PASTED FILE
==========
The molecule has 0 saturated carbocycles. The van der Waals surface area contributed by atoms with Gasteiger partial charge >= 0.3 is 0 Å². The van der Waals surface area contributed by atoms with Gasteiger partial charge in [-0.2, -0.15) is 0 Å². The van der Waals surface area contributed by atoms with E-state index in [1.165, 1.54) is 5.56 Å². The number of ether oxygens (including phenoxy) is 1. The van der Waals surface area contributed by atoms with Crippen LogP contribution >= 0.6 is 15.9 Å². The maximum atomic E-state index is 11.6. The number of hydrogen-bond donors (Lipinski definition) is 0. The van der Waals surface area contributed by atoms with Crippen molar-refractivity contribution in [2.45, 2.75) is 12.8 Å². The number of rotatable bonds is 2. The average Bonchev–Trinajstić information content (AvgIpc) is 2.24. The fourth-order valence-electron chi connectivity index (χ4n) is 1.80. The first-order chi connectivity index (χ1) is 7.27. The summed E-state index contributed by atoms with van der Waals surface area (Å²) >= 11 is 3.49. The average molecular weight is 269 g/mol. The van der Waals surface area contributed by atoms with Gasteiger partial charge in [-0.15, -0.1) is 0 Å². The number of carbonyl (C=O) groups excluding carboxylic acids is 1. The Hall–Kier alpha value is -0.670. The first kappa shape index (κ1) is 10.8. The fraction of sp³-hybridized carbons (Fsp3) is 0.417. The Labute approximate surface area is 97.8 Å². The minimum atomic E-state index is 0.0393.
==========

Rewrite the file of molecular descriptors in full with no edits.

The molecule has 0 saturated carbocycles. The van der Waals surface area contributed by atoms with Gasteiger partial charge >= 0.3 is 0 Å². The van der Waals surface area contributed by atoms with Gasteiger partial charge in [-0.2, -0.15) is 0 Å². The van der Waals surface area contributed by atoms with E-state index in [1.165, 1.54) is 5.56 Å². The number of ether oxygens (including phenoxy) is 1. The van der Waals surface area contributed by atoms with Crippen LogP contribution >= 0.6 is 15.9 Å². The maximum atomic E-state index is 11.6. The number of hydrogen-bond donors (Lipinski definition) is 0. The van der Waals surface area contributed by atoms with Crippen molar-refractivity contribution in [2.45, 2.75) is 12.8 Å². The number of rotatable bonds is 2. The average Bonchev–Trinajstić information content (AvgIpc) is 2.24. The fourth-order valence-electron chi connectivity index (χ4n) is 1.80. The first-order chi connectivity index (χ1) is 7.27. The summed E-state index contributed by atoms with van der Waals surface area (Å²) >= 11 is 3.49. The average molecular weight is 269 g/mol. The van der Waals surface area contributed by atoms with Gasteiger partial charge in [-0.15, -0.1) is 0 Å². The number of carbonyl (C=O) groups excluding carboxylic acids is 1. The Hall–Kier alpha value is -0.670. The first kappa shape index (κ1) is 10.8. The fraction of sp³-hybridized carbons (Fsp3) is 0.417. The Labute approximate surface area is 97.8 Å². The minimum atomic E-state index is 0.0393.